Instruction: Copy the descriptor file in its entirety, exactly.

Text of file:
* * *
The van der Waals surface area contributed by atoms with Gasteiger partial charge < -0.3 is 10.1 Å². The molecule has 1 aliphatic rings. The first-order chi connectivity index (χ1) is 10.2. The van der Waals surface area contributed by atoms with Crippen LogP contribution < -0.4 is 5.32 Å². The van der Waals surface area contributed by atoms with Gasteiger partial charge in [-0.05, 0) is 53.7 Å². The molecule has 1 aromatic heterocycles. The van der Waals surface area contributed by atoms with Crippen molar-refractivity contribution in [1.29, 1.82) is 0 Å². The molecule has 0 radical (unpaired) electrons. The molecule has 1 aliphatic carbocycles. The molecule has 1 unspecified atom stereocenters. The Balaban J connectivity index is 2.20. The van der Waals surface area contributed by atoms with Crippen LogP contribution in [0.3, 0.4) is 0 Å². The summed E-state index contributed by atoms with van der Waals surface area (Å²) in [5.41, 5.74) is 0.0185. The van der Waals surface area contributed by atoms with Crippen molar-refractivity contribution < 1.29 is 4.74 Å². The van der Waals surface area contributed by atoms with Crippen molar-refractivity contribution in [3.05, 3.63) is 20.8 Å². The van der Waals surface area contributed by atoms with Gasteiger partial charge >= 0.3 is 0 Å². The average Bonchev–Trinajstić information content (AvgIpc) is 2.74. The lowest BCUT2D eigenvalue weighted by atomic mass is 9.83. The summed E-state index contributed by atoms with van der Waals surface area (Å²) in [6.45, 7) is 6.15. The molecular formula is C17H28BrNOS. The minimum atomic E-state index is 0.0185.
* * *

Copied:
The van der Waals surface area contributed by atoms with Gasteiger partial charge < -0.3 is 10.1 Å². The molecule has 1 aliphatic rings. The first-order chi connectivity index (χ1) is 10.2. The van der Waals surface area contributed by atoms with Crippen LogP contribution < -0.4 is 5.32 Å². The van der Waals surface area contributed by atoms with Gasteiger partial charge in [-0.05, 0) is 53.7 Å². The molecule has 1 aromatic heterocycles. The van der Waals surface area contributed by atoms with Crippen molar-refractivity contribution in [1.29, 1.82) is 0 Å². The molecule has 0 radical (unpaired) electrons. The molecule has 1 aliphatic carbocycles. The molecule has 1 unspecified atom stereocenters. The Balaban J connectivity index is 2.20. The van der Waals surface area contributed by atoms with Crippen LogP contribution in [0.3, 0.4) is 0 Å². The summed E-state index contributed by atoms with van der Waals surface area (Å²) in [5.41, 5.74) is 0.0185. The van der Waals surface area contributed by atoms with Crippen molar-refractivity contribution < 1.29 is 4.74 Å². The van der Waals surface area contributed by atoms with Crippen molar-refractivity contribution in [3.05, 3.63) is 20.8 Å². The van der Waals surface area contributed by atoms with Gasteiger partial charge >= 0.3 is 0 Å². The average Bonchev–Trinajstić information content (AvgIpc) is 2.74. The lowest BCUT2D eigenvalue weighted by atomic mass is 9.83. The summed E-state index contributed by atoms with van der Waals surface area (Å²) in [6.45, 7) is 6.15. The molecular formula is C17H28BrNOS. The minimum atomic E-state index is 0.0185.